NaNoWriMo Nov Day 5: Ally Sherrick
Day 5! Today Black Powder author Ally Sherrick is stopping by the blog to share her words of wisdom.
What would be your five top tips to budding writers?
1. Revel in reading
There are so many amazing books out there already – Chicken House have published quite a few of them 😉 – and they are all waiting to teach you something about your own creativity and craft. Of course, if you want to write for children, it’s important to read lots of children’s books, but don’t forget to keep on reading the ones written for adults too. And push the boundaries. Try things you’re not sure are for you. If you like romances, why not try a spot of horror? And if dystopian YA is your bag, why not go against the grain and travel back in time with a historical adventure for younger readers instead? You never know when the creative spark might strike!
Ideas, inspiration, the ability to craft strong plots and compelling characters – these are some of the key ingredients involved in spinning a great story. But they are nothing without a liberal dose of perseverance. If you can’t sit down in front of your computer or notepad and lay the words down – even when you feel they won’t come, or when your own inner critic is telling you they’re pants – then that thrilling, captivating bestselling novel of yours is never going to get out of the starting blocks, let alone cross the finishing line.
3. Practice your craft
If you are just starting out, try writing in different voices (first person, third person etc.), styles and genres. It can often take a while to find your author’s voice, and sometimes the real genuine article will start to sing in the most unexpected places! The great thing about writing for children today is that there are so many amazing resources available to help writers learn and practice their craft – from hundreds of self-help titles and writing courses, to writers’ blogs and websites to great organisations like the Society of Children’s Book Writers and Illustrators (SCBWI) where you’ll find lots of supportive like-minded people who are always on hand to give you wise words, advice and huge cheers when you succeed (or a shoulder to cry on when times are tough). And of course, competitions like the Times/Chicken House Children’s Fiction Competition are a great way to hone your writing skills too.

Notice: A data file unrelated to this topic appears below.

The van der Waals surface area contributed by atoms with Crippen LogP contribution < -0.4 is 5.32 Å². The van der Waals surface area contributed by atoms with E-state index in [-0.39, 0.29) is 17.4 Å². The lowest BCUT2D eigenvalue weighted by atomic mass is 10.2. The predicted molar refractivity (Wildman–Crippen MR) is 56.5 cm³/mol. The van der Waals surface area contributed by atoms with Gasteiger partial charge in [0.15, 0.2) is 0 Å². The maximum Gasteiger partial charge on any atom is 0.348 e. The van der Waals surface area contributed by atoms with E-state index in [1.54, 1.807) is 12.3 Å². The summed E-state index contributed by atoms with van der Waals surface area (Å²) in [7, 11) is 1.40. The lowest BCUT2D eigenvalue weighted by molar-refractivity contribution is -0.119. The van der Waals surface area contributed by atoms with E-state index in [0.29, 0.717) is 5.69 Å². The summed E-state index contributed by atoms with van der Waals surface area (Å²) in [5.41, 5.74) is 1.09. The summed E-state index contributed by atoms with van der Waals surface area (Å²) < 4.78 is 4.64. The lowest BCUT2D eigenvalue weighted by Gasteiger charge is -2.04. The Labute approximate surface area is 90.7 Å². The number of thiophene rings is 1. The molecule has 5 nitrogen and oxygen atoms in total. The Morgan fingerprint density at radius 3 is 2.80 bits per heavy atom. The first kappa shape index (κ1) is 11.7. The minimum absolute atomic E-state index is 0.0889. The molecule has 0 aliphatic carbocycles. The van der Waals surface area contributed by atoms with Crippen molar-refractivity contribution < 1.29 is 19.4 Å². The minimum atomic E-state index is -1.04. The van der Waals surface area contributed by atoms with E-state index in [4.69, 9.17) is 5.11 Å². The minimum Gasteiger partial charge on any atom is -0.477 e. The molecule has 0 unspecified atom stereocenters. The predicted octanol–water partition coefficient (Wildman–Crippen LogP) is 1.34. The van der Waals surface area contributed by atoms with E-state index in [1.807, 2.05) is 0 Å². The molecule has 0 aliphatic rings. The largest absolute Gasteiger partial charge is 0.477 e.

4. Learn how to take criticism (and grow a thick skin)
All writers have to be prepared to take a whole heap of criticism. Hopefully most of it will be constructive, although that might not always be the case. The important thing is to listen to it and weigh it up. If others are saying the same thing, then it is probably worth looking afresh at your work and seeing if it might, perhaps, need changing. If you are serious about getting published, you are going to have to be very open to honest, critical feedback about your work from agents and editors, so it is worth getting into the habit from the outset. And you’ll almost always find that your work is the better for it.
But above all ...
5. Have fun
I’ve put this last, but for me it’s the most important thing you can do. Writing isn’t easy – in fact it’s often downright difficult – but overall, in spite of the tough days when you’re sat staring at a blank screen or searching for that elusive word/sentence/paragraph, it’s got to be something that you enjoy and take pleasure from. Because if you do, that enjoyment will shine from the page and in turn give your story the best ever chance of spreading its wings and taking flight.
For those hoping to take part in NaNoWriMo or enter the Times/Chicken House Children's Fiction Competition, what would be your best tip for writing something every day?
Set yourself a realistic word count. Then stick to it. When you’ve done it, give yourself a big tick and a smiley face then wake up the next day and do the same again. And again ... And again ... Until you get to the end!